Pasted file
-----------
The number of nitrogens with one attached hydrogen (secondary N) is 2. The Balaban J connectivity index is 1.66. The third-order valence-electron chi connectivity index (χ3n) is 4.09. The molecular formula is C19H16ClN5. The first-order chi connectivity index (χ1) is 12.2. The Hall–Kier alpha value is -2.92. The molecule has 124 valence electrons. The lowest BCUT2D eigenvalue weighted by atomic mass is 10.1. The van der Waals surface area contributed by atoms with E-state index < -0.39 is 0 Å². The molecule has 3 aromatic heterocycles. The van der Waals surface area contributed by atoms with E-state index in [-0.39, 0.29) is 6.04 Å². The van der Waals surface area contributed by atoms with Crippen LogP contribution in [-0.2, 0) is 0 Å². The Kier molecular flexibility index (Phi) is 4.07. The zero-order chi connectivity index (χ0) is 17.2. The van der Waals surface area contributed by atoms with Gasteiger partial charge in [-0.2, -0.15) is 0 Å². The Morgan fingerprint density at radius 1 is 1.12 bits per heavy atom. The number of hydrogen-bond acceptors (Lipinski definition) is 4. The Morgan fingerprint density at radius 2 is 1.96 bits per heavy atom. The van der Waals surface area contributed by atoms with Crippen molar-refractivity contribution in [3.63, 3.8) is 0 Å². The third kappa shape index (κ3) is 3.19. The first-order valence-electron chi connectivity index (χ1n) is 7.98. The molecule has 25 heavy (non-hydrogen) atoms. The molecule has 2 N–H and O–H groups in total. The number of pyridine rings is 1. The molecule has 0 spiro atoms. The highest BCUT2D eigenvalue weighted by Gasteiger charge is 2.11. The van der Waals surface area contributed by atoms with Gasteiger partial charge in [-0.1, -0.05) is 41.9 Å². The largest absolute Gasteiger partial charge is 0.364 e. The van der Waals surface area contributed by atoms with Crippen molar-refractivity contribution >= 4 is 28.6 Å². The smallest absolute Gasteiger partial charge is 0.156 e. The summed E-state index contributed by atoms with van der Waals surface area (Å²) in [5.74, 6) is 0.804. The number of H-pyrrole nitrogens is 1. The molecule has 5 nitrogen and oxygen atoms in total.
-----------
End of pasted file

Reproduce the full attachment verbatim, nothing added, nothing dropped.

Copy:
The number of nitrogens with one attached hydrogen (secondary N) is 2. The Balaban J connectivity index is 1.66. The third-order valence-electron chi connectivity index (χ3n) is 4.09. The molecular formula is C19H16ClN5. The first-order chi connectivity index (χ1) is 12.2. The Hall–Kier alpha value is -2.92. The molecule has 124 valence electrons. The lowest BCUT2D eigenvalue weighted by atomic mass is 10.1. The van der Waals surface area contributed by atoms with E-state index < -0.39 is 0 Å². The molecule has 3 aromatic heterocycles. The van der Waals surface area contributed by atoms with E-state index in [-0.39, 0.29) is 6.04 Å². The van der Waals surface area contributed by atoms with Crippen LogP contribution in [-0.2, 0) is 0 Å². The Kier molecular flexibility index (Phi) is 4.07. The zero-order chi connectivity index (χ0) is 17.2. The van der Waals surface area contributed by atoms with Gasteiger partial charge in [-0.2, -0.15) is 0 Å². The Morgan fingerprint density at radius 1 is 1.12 bits per heavy atom. The number of hydrogen-bond acceptors (Lipinski definition) is 4. The Morgan fingerprint density at radius 2 is 1.96 bits per heavy atom. The van der Waals surface area contributed by atoms with Crippen molar-refractivity contribution in [3.63, 3.8) is 0 Å². The third kappa shape index (κ3) is 3.19. The first-order valence-electron chi connectivity index (χ1n) is 7.98. The molecule has 25 heavy (non-hydrogen) atoms. The molecule has 2 N–H and O–H groups in total. The number of pyridine rings is 1. The molecule has 0 spiro atoms. The highest BCUT2D eigenvalue weighted by Gasteiger charge is 2.11. The van der Waals surface area contributed by atoms with Gasteiger partial charge in [-0.1, -0.05) is 41.9 Å². The largest absolute Gasteiger partial charge is 0.364 e. The van der Waals surface area contributed by atoms with Crippen molar-refractivity contribution >= 4 is 28.6 Å². The smallest absolute Gasteiger partial charge is 0.156 e. The summed E-state index contributed by atoms with van der Waals surface area (Å²) in [5.74, 6) is 0.804. The number of H-pyrrole nitrogens is 1. The molecule has 5 nitrogen and oxygen atoms in total.